Spiritual Performance of Prayers: http://qa.sunnipath.com/issue_view.asp?HD=1&ID=2462&CATE=4

How do I increase in presence of heart in prayer: http://qa.sunnipath.com/issue_view.asp?HD=3&ID=3631&CATE=431

Ghazali on the Inner Manners of Qur’an Recital

Based on Imam Ghazali’s explanation in his Ihya’ `Ulum al-Din

In the Name Of Allah, Most Compassionate, Most Merciful

1. One should understand the magnificent nature of the Qur’an. This
is a divine gift from Allah, and a tremendous favor. One should bring
to mind the favor of Allah and be thankful.

2. Magnification of the Speaker. Bring to mind the magnification of
the One who is addressing us. The reciter will then remain conscious of
the fact that this Book is the speech of Allah. So when one recites, it
is not like reading any book, rather the very speech of Allah. Allah is
speaking to the reciter through his recitation.

3. Paying attention to the Qur’an: One may avoid whisperings of the
self. “Oh Yahya, take the book firmly,” which may be understood as …
take the words contained in it with seriousness and sincerity.

4. Pondering over the verses. How? Recite it according to the Sunna
with tarteel, a slow, measured, distinct manner. Tajweed helps in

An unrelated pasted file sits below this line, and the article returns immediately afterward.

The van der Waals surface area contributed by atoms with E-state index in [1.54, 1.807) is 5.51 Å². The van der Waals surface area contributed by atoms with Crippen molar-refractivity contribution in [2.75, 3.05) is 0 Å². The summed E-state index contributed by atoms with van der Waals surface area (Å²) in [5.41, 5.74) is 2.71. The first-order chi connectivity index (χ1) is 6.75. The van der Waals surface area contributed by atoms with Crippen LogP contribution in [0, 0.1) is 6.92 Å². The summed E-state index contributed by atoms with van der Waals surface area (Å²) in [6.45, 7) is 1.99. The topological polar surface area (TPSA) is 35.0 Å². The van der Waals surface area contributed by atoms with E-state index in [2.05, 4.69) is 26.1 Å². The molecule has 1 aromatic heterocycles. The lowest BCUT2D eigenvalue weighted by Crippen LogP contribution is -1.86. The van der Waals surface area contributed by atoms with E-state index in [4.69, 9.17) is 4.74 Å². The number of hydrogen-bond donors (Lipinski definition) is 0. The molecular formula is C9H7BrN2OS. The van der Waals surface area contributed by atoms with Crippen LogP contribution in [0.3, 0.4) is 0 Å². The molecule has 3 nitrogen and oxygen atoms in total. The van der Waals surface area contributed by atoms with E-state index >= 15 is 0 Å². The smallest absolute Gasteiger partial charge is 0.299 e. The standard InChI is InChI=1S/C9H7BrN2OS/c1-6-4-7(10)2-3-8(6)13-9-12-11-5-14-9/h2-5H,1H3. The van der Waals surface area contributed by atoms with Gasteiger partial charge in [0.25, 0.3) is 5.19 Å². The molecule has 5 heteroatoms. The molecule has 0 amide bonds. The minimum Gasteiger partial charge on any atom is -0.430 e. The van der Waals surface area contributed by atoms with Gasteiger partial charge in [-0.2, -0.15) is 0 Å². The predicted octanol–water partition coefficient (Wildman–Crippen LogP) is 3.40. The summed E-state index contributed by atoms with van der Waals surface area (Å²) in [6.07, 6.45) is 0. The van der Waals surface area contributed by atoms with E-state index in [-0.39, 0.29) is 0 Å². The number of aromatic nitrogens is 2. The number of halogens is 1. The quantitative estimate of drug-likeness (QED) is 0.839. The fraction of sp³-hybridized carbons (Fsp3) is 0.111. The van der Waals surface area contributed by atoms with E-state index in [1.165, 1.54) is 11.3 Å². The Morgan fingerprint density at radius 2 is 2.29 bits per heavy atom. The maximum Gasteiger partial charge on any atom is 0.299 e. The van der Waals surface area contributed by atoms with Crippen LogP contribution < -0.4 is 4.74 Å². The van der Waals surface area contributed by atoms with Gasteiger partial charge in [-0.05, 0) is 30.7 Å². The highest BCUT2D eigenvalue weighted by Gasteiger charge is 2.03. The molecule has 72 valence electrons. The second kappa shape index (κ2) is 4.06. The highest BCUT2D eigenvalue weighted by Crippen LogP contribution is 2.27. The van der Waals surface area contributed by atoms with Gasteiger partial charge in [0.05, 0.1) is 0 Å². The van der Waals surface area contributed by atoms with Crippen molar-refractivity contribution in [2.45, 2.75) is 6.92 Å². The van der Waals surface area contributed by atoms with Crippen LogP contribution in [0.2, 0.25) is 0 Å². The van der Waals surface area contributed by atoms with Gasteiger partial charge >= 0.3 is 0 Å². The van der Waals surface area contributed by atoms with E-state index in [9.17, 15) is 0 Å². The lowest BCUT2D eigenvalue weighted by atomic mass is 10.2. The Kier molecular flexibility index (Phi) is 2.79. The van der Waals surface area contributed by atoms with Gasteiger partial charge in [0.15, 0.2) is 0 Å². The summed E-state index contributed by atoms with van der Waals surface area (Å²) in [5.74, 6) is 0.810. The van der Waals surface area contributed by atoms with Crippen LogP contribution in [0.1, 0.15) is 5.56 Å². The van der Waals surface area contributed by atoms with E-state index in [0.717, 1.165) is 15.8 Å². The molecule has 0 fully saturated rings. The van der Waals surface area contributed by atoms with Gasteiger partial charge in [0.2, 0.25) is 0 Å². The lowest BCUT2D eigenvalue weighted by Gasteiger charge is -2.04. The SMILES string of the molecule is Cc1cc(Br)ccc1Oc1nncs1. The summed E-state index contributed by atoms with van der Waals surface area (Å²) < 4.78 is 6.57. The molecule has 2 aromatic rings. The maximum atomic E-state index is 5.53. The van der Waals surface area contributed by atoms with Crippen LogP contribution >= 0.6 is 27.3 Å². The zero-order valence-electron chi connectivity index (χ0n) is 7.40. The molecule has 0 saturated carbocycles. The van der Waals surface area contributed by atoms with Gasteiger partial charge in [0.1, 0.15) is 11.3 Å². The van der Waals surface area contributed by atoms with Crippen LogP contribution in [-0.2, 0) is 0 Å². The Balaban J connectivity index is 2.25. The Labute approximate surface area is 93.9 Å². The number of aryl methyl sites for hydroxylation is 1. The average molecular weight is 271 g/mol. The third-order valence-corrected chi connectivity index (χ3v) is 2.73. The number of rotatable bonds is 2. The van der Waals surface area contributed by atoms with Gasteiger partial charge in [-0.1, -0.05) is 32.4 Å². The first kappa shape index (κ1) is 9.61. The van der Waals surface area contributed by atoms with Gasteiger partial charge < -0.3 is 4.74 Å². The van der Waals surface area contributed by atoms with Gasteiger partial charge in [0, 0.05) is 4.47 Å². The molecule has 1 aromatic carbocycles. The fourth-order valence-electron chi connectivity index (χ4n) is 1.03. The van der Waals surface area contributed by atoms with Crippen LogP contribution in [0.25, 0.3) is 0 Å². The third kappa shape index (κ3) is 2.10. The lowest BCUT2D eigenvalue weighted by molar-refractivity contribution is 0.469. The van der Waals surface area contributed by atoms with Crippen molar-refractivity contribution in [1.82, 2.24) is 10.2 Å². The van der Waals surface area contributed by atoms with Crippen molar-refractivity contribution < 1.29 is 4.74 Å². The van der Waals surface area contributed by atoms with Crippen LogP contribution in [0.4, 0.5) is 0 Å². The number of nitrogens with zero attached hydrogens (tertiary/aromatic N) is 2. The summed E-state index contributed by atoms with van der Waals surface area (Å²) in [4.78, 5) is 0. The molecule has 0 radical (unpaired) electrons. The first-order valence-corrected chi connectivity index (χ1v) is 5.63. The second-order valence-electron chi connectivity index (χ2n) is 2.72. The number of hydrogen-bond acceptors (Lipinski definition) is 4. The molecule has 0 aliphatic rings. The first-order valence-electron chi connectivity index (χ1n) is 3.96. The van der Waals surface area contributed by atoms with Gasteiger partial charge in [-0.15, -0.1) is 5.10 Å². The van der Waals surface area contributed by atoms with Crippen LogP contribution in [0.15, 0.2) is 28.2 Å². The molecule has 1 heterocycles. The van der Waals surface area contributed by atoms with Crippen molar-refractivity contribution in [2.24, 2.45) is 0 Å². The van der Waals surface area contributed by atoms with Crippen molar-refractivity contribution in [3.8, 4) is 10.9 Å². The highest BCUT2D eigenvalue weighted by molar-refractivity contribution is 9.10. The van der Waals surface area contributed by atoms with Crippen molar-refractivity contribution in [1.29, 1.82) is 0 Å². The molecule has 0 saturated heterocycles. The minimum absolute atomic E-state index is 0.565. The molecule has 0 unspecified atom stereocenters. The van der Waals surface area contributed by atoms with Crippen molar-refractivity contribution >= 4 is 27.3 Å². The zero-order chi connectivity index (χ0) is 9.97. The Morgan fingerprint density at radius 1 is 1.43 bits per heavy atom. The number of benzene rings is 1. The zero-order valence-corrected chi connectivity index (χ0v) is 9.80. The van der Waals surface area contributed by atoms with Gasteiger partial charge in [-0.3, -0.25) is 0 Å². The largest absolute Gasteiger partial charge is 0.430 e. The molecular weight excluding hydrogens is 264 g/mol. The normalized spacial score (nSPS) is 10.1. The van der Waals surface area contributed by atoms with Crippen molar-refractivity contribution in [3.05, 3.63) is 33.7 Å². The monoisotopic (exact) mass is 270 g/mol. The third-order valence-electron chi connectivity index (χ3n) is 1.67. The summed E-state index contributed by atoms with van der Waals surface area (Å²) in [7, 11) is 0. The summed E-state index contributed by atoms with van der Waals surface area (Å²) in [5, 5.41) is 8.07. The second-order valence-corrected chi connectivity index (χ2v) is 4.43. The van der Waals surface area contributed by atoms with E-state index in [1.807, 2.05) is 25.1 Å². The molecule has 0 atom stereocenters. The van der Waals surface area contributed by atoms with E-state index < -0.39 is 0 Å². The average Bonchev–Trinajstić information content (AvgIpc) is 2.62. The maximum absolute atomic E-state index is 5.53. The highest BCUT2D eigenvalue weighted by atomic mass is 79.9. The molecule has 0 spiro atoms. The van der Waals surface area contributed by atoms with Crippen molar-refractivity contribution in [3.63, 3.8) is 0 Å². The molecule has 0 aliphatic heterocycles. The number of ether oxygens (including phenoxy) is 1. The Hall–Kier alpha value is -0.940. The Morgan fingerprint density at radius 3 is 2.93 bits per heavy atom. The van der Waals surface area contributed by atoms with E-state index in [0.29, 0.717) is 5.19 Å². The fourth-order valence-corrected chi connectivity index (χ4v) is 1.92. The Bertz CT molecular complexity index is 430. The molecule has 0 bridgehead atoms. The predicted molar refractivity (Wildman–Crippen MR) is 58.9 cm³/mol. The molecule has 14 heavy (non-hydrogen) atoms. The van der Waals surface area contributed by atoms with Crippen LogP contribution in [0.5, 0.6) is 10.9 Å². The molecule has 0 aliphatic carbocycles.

inward reflection. There’s a hadith from Nasai and ibn Majah that the
Prophet, peace be upon him, prayed at night reciting one ayah
repeatedly: “in tuaddhibhum fa ‘innahum ‘ibaaduk…” If You punish
them, then they are Your servants, and if You forgive them, surely You
are the Mighty, the Wise. (5:118)

5. Seek to understand the meanings. 1) in the linguistic sense –
study a translation if you do not know Arabic, 2) and the deeper
meanings found in tafsirs, 3) and with reflection. Studying ‘aqida
helps, for example, reading verses about the power of Allah, and about
His qadr. Don’t interpret it with your own opinion; go look it up in a
tafsir.

6. Remove obstacles to understanding the Qur’an. There are four veils according to Imam Ghazali: